September 22, 2007
Holy cow, the San Francisco Giants just dumped Barry Bonds!
That they made the decision doesn’t surprise me. I’m just surprised to see it come during the season. I would have thought that both Barry and the Giants would have clammed up until November at least.
Like many fans of baseball and the Giants, my feelings about Barry Bonds are decidedly mixed. For years, I kept seeing the same thing with Bonds: For a glorious fraction of a second, while his bat was in motion, Barry Bonds was a sort of baseball avatar, an earthly conduit channeling something of otherworldly grace and power and beauty. Then he would stand and admire the fleeing ball for a moment too long, or later he would open up his mouth, and the spell would be broken. No longer the avatar, Barry went back to being Barry. And the Barry the public could see, as much as we wished it were otherwise, was often a jerk.
Fare thee well, Bary Bonds.
September 22, 2007
San Francisco’s Supervisor Ed Jew is having another one of those weeks. The feds finally filed a criminal complaint against him and Mayor Gavin Newsom now has openly called for him to resign.
It’s almost to the point where you might start to feel sorry for the District 4 supervisor. And as a resident of his district, I’m not expecting Jew’s travails to make it any easier for the Sandy Quarter to get its due from the Civic Center gang.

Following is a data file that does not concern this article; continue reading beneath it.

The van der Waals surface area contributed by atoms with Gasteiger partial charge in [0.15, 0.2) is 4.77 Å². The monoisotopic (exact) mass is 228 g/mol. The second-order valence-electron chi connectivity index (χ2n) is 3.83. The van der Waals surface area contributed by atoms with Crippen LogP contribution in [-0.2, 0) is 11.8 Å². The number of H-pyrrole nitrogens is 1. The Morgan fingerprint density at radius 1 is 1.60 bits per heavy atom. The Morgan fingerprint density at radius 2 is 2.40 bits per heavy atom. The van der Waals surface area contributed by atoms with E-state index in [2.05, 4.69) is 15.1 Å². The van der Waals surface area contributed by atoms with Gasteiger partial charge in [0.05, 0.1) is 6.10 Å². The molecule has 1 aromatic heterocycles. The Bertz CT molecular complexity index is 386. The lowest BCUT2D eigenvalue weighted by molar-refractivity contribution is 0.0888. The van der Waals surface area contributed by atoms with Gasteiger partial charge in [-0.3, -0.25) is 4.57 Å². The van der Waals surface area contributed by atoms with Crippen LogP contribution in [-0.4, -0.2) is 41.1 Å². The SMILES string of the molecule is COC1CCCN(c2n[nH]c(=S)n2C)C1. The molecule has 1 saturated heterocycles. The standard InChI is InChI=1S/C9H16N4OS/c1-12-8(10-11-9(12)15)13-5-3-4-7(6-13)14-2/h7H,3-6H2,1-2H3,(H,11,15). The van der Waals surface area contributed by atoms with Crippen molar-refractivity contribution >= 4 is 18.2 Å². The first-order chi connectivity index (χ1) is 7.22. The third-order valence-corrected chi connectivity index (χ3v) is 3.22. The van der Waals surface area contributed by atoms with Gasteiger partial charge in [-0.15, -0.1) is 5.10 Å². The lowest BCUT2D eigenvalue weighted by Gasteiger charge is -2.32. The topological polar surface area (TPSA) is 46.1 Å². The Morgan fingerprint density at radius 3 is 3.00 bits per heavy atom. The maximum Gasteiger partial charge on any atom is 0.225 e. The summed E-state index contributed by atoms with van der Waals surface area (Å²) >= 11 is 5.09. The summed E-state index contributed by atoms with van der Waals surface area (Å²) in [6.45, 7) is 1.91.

But then you read the statement filed against him, including what is purported to be a partial transcript of a recorded conversation in which he discussed payments in exchange for fixing permit problems for a couple of stores in his district, and it sure doesn’t look good.
Now, Jew hasn’t been convicted of so much as jaywalking yet, and his lawyers aren’t stupid. One of them, Steven Gruel, has correctly pointed out that the FBI’s complaint is just a statement and not evidence. He’s right. Prosecutors aren’t in the business of just filing charges on a whim without something they’re pretty sure a judge or jury will accept as proof, but it’s also true that sometimes the things prosecutors say they’re going to show don’t pan out the way they hoped, once the trial starts. I certainly am looking forward to the day the alleged recording plays in court, though.
Who knows, Jew may even be completely innocent of everything except naivete in thinking it’s OK for any elected official to accept wads of cash from anyone for any purpose. But what an appalling lack of brains that would show, if true. Any politician with a dram of sense should recoil in horror if the pope himself offers him a couple of bucks for the next round of drinks. Even a greenhorn reporter who is perfectly willing to waddle out of a banquet-hall press conference with his pockets stuffed full of rolls and cold cuts knows better than to touch money. The mere appearance of taking a bribe is often almost as bad as actually taking it.
On the plus side for Jew, his lawyers managed to get a judge to put off his trial on charges of
election fraud perjury this week. This morning I went by the Sunset District house that he says was his residence and that the San Francisco District Attorney’s Office says he didn’t actually live in when seeking office in the district. Funny thing: The address numbers don’t seem to be on the house. The place needs a little cleaning up and a new paint job, too — but then again, so does mine.